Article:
By Connie Lenzen
An article written for the 6 November 2003 issue of the Vancouver Columbian newspaper.
On the 11th hour of the 11th day of the 11th month in 1918, an armistice was signed to end the war that we call World War I. This was a war fought with "modern"weapons, including poison gases.
In 1926, Congress set aside November 11th as Armistice Day. In 1954, President Eisenhower signed a bill proclaiming the day as Veterans Day, a day to celebrate all veterans, both living and dead.
I intend to spend part of Veteran's Day thinking about the members of our armed forces who are serving abroad and at home. I will spend another part of the day in looking for records on my veteran ancestors.
Federal and State documents were created around our ancestors who fought in American wars. These include enlistment forms, muster rolls, medical records, discharge certificates, and pension applications. These documents can both enrich our family genealogy and serve as a memorial to the sacrifices that our veterans made.
James Neagles'U.S. Military Records is a guide to documents from colonial times to the present. The book is found in most large libraries and is available for purchase at bookstores.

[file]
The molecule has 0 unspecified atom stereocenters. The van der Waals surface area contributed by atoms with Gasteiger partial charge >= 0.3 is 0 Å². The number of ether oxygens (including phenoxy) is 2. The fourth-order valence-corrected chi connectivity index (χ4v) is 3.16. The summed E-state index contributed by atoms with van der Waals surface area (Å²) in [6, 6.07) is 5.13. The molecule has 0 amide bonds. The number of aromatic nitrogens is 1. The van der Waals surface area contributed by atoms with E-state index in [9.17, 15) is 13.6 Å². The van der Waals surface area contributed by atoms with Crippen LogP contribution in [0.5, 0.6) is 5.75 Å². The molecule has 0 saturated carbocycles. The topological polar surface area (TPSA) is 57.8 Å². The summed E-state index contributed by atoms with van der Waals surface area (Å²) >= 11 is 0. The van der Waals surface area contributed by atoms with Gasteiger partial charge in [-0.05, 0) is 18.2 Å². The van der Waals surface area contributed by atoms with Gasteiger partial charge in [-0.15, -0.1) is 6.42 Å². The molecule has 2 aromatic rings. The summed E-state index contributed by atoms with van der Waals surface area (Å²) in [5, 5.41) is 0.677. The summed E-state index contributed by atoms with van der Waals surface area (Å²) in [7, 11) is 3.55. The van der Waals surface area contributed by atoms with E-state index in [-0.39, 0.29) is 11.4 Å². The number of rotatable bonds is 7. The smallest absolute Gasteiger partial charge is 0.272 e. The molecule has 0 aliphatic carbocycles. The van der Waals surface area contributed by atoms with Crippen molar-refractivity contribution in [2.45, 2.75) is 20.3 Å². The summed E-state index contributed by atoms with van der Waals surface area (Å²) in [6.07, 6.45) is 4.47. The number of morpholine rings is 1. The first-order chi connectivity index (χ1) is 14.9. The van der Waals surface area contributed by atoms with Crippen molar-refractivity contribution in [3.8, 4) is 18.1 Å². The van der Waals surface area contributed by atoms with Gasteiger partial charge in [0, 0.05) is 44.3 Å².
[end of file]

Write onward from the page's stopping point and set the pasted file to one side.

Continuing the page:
Most of the military records that contain information about our ancestors is located in the National Archives. A nice article that explains what's there, is found on the Archive's website, http://www.archives.gov/publications/prologue/2002/fall/military-records-overview.html.
The National World War II Memorial is the first national memorial dedicated to all veterans of World War II. Citizens can enroll members of their family who participated in the war effort. The website is at http://www.wwiimemorial.com/. Their address is National World War II Memorial, 2300 Clarendon Blvd, Suite 501, Arlington, VA 22201.
My daughter has enrolled two of my uncles and two aunts on this site. The uncles were in the Army. One was missing in action and found. One aunt served as a nurse, and the other served in the U.S. Coast Guard. My relatives were ordinary citizens doing what was expected of them. It brings tears to my eyes when I see their names listed. I am grateful there is a way to memorialize them and their service.
CG, Certified Genealogist is a service mark of the Board for Certification of Genealogists, used under license by board-certified genealogists after periodic evaluation, and the board name is registered in the US Patent & Trademark Office.